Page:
Saudavita of the Afastronaut

Over the past couple years I have been researching and curating the works of an anonymous artist who spent one year on the moon with 83 seconds of New York's trash. He fell to the moon in a stream of redirected gravity, commonly known as an Afaster stream. (please excuse the next paragraph if you are already aware of the short history of afaster technology)

Invented in 2018 by Maria Buarque in Sao Paulo, an Afaster consists of 16 gravity redirectors placed in a 400 mile wide ring. The name arrived from an exchange between Buarque and an American reporter who misunderstood her repeated use of the portuguese word afastar, meaning to move away from, as the title of the technology. By slightly changing the direction of gravity, the redirectors funnel a large swath of earth's gravitational pull within the planet's mass. The effect is undetectably slight but on a massive scale. As the funneled gravity passes through the earth's core, it convenes into a focussed gravity stream directed outward from the center of the earth. On that path is a small patch of the earth's surface known as a fall site, where things fall upward. While an Afaster's fall site may appear to employ a high powered, anti-gravity technology, it is merely on the path of displaced gravity from the other side of the planet. The 16 redirectors require no energy to operate; the Prius-sized devices are relatively cheap to fabricate, containing layers of printed dark matter micro-membranes that slightly alter the direction of gravity via the rhythm of their succession.

A diagram of an Afaster gravity funnel.

Given the boundless size of space and its high toxicity relative to earth's delicate ecosystem, the US quickly implemented Afasters to dispose waste with no conceivable detriment to the universe. In less than a year, humanities waste problem was solved.

Afasters only pause for the rare passing of the moon. The artist whose work I am curating, and to whom I will be referring as the Afastronaut, appears to have discovered a mistake in the scheduled interruptions of New York's fall site. Apparently, a slight change in the moon's orbit due to the mass of the United States' waste streams had gone unnoticed by waste management, resulting in a brief period of up-falling trash to accidentally collide with the moon. The Afastronaut, knowing this in advance, made a suit to compress the light atmosphere sent up with the waste and to protect him from extreme variations of light and heat. He seems to have brought some tools with him and scavenged food from the massive amount of trash in which he stowed away.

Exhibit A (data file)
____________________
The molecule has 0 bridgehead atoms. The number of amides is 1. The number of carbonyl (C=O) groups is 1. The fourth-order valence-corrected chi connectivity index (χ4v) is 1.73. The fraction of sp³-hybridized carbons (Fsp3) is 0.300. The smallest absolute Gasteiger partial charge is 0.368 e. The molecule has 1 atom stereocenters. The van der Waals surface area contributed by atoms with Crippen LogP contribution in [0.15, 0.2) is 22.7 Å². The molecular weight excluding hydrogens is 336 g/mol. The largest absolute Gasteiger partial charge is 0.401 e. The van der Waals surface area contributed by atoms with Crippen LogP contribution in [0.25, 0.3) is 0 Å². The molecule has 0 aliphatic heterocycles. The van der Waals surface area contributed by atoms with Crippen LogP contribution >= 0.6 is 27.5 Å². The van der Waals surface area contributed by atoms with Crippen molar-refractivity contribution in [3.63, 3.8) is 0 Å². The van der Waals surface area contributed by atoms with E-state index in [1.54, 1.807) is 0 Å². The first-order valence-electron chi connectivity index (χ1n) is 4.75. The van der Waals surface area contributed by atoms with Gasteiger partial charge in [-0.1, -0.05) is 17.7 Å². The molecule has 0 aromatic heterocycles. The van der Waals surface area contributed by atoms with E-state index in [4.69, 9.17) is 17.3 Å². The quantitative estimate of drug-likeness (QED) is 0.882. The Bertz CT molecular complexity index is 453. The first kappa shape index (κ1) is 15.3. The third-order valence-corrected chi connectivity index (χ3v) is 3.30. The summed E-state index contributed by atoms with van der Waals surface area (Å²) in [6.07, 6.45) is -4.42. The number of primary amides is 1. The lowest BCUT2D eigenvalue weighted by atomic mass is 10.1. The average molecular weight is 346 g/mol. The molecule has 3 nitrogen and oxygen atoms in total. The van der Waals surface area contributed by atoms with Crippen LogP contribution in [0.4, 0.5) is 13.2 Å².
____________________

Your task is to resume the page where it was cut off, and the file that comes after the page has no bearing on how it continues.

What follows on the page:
In 1802, while climbing mount Chimbarazo in the Andes, explorer and naturalist, Alexander Von Humboldt reached an unprecedented altitude above the mountain's snowline. He looked down from his barren surroundings at a flourishing interconnected natural habitat bellow. He began to see nature as a global living organism.

Von Humboldt's diagram of Chimborazo

It should be no coincidence that during his 2019 residency on the moon, the Afastronaut stationed himself in an impact crater named Humboldt after the late naturalist explorer. He seems to have witnessed a similar vision to that seen by Von Humboldt more than 2 centuries earlier. Watching it longingly from the barren lunar surface, he refers to earth as "the living planet" and as "a life."

Humbold impact crater on the lunar surface

Unlike Humbolt, who immediately descended after reaching such perilous heights, the Afastronaut had to wait a year before being taken back to earth by a droned spacecraft. His works can be understood as a means of surviving his situation. While orbiting a living planet his longing for what he left behind was only made bearable by his art practice which he apparently developed on the moon out of necessity.

He coined the term Saudavita while on the moon to refer to his longing for the living planet or, more specifically, living things. In his 2017 book Endurance, chronicling his year orbiting earth on the international space station, Astronaut Scott Kelly predicted "In the future there will be a word for the specific kind of nostalgia we feel for living things". The anonymous artist has, perhaps unwittingly, answered Kelly's request by combining saudades and vita. Saudades, is a Portuguese word that means longing, nostalgia and the inability to live without. Saudades had been used to describe a kind of homesickness by sailors and conquistadors during Portugal's colonial expansion. The word was later romanticised by musicians and poets from Brazil's Bossa Nova and Tropicalia movements during the end of its succession of dictatorships, during which some artists were expelled from their home country and only able to communicate through the art they produced. Vita is Latin for life.

When Astronaut Scott Kelly predicted that people would need a word for "nostalgia for living things" he was likely referring to those who would travel to Mars and beyond when in actuality the word may find its most common usage by those still living on earth. Witnessing the works of saudavita may compel us to avoid the conditions that would merit the word's adoption into common language.

Here is a short video comprised of footage taken by the Afastronaut during his residency.

Footage and poem recorded by the Afastronaut.

Please let me know if you have any questions or comments,

Brian Fernandes-Halloran

brianmoz@gmail.com

"All fiction is metaphor." Ursula K. Le Guin